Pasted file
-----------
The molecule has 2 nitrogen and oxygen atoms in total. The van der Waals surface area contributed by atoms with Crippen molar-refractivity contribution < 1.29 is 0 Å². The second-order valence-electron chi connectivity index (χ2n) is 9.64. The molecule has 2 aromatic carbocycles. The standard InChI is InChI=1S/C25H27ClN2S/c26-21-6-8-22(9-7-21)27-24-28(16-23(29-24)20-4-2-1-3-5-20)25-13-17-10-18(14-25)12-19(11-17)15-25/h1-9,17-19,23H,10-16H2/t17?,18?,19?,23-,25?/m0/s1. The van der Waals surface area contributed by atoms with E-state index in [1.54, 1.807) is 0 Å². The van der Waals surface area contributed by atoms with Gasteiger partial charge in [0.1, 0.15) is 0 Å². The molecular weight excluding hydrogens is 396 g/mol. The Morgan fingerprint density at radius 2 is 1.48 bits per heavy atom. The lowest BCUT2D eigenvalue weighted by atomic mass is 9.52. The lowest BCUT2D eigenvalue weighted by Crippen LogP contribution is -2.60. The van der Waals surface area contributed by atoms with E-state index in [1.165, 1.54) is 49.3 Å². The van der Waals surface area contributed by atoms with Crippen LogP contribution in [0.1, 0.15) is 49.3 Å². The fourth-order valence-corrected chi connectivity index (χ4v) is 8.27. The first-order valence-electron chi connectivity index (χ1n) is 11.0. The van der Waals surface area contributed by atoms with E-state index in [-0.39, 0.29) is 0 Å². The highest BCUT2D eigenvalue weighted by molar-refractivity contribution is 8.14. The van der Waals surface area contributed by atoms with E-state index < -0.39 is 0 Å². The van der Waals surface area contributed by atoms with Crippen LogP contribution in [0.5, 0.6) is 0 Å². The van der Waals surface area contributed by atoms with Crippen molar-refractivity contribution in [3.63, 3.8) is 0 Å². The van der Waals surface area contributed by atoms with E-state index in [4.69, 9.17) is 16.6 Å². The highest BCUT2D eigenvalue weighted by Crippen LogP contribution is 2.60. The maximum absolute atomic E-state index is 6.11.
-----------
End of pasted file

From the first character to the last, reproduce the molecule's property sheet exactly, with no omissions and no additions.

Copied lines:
The molecule has 2 nitrogen and oxygen atoms in total. The van der Waals surface area contributed by atoms with Crippen molar-refractivity contribution < 1.29 is 0 Å². The second-order valence-electron chi connectivity index (χ2n) is 9.64. The molecule has 2 aromatic carbocycles. The standard InChI is InChI=1S/C25H27ClN2S/c26-21-6-8-22(9-7-21)27-24-28(16-23(29-24)20-4-2-1-3-5-20)25-13-17-10-18(14-25)12-19(11-17)15-25/h1-9,17-19,23H,10-16H2/t17?,18?,19?,23-,25?/m0/s1. The van der Waals surface area contributed by atoms with E-state index in [1.54, 1.807) is 0 Å². The van der Waals surface area contributed by atoms with Gasteiger partial charge in [0.1, 0.15) is 0 Å². The molecular weight excluding hydrogens is 396 g/mol. The Morgan fingerprint density at radius 2 is 1.48 bits per heavy atom. The lowest BCUT2D eigenvalue weighted by atomic mass is 9.52. The lowest BCUT2D eigenvalue weighted by Crippen LogP contribution is -2.60. The van der Waals surface area contributed by atoms with E-state index in [1.165, 1.54) is 49.3 Å². The van der Waals surface area contributed by atoms with Crippen LogP contribution in [0.1, 0.15) is 49.3 Å². The fourth-order valence-corrected chi connectivity index (χ4v) is 8.27. The first-order valence-electron chi connectivity index (χ1n) is 11.0. The van der Waals surface area contributed by atoms with E-state index in [-0.39, 0.29) is 0 Å². The highest BCUT2D eigenvalue weighted by molar-refractivity contribution is 8.14. The van der Waals surface area contributed by atoms with E-state index < -0.39 is 0 Å². The van der Waals surface area contributed by atoms with Crippen LogP contribution in [0.5, 0.6) is 0 Å². The van der Waals surface area contributed by atoms with Crippen molar-refractivity contribution in [3.63, 3.8) is 0 Å². The van der Waals surface area contributed by atoms with E-state index in [4.69, 9.17) is 16.6 Å². The highest BCUT2D eigenvalue weighted by Crippen LogP contribution is 2.60. The maximum absolute atomic E-state index is 6.11.